Again, pictures don’t do it justice. At the end of the highway, you can choose either to drive all the way back the way you came through winding roads and one land bridges, or drive straight through on an unpaved road that is shorter. We decided to drive straight through, which was very scary at night. But we made it back safe and sound and pretty much passed out at 8:00 at night. We spent the last day relaxing on the beach at the hotel which was very pretty. You could see Lanai and Molokai from the beach.


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A New Perspective

Coming to Hawaii has given me a new perspective on college, life, and culture. I’ve lived in Massachusetts my whole life, and escaped to nearby Rhode Island for college at Roger Williams University. Needless to say, I’m used to that east coast lifestyle – go, go, go; efficiency, efficiency, efficiency. Here in Hawaii, everyone is very laid back and slow, a very different lifestyle. This is one of the biggest things I’ve noticed about the culture here.

It surely is a different environment for me in several different ways. One of the most obvious being the warm climate, but also a huge mix of people from so many different backgrounds. Coming from a college that is 97% white, it is a big change, but a good one. I have really enjoyed learning about the different cultures that coexist here, especially the Hawaiian culture.

Being an RA here has given me a little bit of an inside look at Hawaiian culture. During RA training we have done several sessions on culture and diversity. We all submitted private questions that we had about each other – about hawaiians, mainlanders, and international students. One of the questions gave insight to why so many local students go home on the weekends here – to help out their families, do laundry, etc. Hawaiians are very family oriented people.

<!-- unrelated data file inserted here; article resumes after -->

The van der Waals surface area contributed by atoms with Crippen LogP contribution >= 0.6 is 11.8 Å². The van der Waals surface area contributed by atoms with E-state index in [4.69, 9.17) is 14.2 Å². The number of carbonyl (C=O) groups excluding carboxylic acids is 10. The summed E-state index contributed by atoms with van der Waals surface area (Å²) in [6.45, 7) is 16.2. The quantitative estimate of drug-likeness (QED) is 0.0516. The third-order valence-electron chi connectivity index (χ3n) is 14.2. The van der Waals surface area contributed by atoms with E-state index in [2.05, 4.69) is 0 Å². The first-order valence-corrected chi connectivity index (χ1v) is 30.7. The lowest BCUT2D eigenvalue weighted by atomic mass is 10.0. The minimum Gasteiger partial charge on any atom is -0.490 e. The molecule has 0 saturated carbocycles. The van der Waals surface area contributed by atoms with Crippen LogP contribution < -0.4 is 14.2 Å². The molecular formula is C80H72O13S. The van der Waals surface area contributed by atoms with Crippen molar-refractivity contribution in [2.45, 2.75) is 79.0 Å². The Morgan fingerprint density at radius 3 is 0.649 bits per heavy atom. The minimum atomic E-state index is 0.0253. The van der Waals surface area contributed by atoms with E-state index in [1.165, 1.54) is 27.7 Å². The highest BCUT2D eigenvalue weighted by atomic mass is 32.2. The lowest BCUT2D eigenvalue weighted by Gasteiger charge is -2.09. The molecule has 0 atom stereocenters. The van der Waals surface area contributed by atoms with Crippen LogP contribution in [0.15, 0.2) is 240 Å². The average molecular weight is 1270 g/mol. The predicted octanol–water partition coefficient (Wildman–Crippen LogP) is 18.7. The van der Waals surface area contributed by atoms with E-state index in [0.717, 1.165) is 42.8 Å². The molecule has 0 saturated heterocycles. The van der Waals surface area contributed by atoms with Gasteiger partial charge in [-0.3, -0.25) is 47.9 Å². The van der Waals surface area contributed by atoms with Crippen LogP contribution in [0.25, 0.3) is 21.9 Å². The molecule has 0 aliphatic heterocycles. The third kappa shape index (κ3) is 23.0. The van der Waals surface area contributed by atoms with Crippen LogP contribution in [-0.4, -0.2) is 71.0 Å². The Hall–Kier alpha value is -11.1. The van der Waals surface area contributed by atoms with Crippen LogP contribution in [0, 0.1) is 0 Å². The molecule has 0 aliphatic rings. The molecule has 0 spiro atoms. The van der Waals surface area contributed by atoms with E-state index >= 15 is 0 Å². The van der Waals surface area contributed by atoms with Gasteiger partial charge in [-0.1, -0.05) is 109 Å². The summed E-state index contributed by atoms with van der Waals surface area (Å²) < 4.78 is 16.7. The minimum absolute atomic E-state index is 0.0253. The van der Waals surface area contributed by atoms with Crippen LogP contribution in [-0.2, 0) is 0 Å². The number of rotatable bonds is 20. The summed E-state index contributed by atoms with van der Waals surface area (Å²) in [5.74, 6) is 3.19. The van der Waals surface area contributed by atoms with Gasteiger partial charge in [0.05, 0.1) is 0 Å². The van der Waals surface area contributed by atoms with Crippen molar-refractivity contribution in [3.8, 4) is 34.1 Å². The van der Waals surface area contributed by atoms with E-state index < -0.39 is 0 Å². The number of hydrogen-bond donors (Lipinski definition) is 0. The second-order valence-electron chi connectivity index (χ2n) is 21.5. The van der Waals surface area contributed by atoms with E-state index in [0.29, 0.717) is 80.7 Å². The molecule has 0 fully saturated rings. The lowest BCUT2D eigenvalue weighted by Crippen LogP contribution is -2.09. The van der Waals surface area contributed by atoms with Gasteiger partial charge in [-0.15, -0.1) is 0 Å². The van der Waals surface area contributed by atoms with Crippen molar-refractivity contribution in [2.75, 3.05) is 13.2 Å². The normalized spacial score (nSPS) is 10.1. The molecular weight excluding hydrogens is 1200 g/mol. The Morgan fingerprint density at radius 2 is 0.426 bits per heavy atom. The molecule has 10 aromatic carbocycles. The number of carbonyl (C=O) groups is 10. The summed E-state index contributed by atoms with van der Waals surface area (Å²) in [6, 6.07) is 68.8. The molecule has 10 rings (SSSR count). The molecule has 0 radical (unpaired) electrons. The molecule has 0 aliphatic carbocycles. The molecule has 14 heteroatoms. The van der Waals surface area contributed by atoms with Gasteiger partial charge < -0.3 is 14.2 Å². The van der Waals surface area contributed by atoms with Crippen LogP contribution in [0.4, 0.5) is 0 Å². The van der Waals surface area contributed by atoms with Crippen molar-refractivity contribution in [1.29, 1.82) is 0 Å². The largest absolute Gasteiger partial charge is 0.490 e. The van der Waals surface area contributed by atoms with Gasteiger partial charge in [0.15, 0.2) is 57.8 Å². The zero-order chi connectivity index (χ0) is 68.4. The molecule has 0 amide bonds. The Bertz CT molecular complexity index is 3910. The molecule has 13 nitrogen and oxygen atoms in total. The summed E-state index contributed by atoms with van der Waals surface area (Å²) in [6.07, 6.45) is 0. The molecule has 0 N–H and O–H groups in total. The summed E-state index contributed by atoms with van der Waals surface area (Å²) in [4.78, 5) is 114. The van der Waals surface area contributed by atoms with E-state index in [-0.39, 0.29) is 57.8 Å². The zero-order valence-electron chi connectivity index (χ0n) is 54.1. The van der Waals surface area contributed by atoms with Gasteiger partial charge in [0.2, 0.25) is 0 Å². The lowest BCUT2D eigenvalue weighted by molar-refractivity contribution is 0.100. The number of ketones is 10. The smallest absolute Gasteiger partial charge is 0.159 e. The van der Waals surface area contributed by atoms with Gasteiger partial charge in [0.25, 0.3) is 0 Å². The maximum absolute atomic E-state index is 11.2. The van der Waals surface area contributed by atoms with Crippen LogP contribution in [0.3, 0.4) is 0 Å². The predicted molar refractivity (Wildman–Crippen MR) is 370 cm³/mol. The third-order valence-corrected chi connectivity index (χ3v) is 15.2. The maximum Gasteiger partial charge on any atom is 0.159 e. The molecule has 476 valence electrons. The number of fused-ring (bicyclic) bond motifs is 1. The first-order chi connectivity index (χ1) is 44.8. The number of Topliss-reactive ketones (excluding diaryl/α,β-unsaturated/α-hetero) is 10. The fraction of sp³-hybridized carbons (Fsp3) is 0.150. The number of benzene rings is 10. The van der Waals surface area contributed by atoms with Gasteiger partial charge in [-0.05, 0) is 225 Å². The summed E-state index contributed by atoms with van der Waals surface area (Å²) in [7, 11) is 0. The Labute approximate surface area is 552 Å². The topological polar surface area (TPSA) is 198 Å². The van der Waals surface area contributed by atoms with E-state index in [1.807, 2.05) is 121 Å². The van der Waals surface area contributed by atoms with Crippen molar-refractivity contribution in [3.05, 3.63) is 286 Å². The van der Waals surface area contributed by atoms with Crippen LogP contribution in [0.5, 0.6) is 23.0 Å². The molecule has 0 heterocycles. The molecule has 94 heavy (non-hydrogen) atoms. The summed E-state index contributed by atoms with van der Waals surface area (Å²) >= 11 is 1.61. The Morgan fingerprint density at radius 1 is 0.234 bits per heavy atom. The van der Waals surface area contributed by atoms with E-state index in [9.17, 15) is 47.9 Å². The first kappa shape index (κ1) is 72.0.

I think I may be one of the first, if not THE first, semester only student to become an RA here at UH. It has been an interesting journey. Being an RA here has allowed me to meet a lot of really cool, really nice people. It has given me the chance to speak with a lot of local people here at many of the other RA’s are from Hawaii. However, being an RA here is a lot of work; more work than being an RA at Roger Williams University. But the benefits are good – free room and board and a weekly stipend.

Now the good stuff – the island. The beaches here are great. So far I’ve been able to explore a lot of the island going to Waikiki of course, Waimea Bay and Turtle Bay (the resort) on the North Shore, as well as many of the beaches on the eastern shore.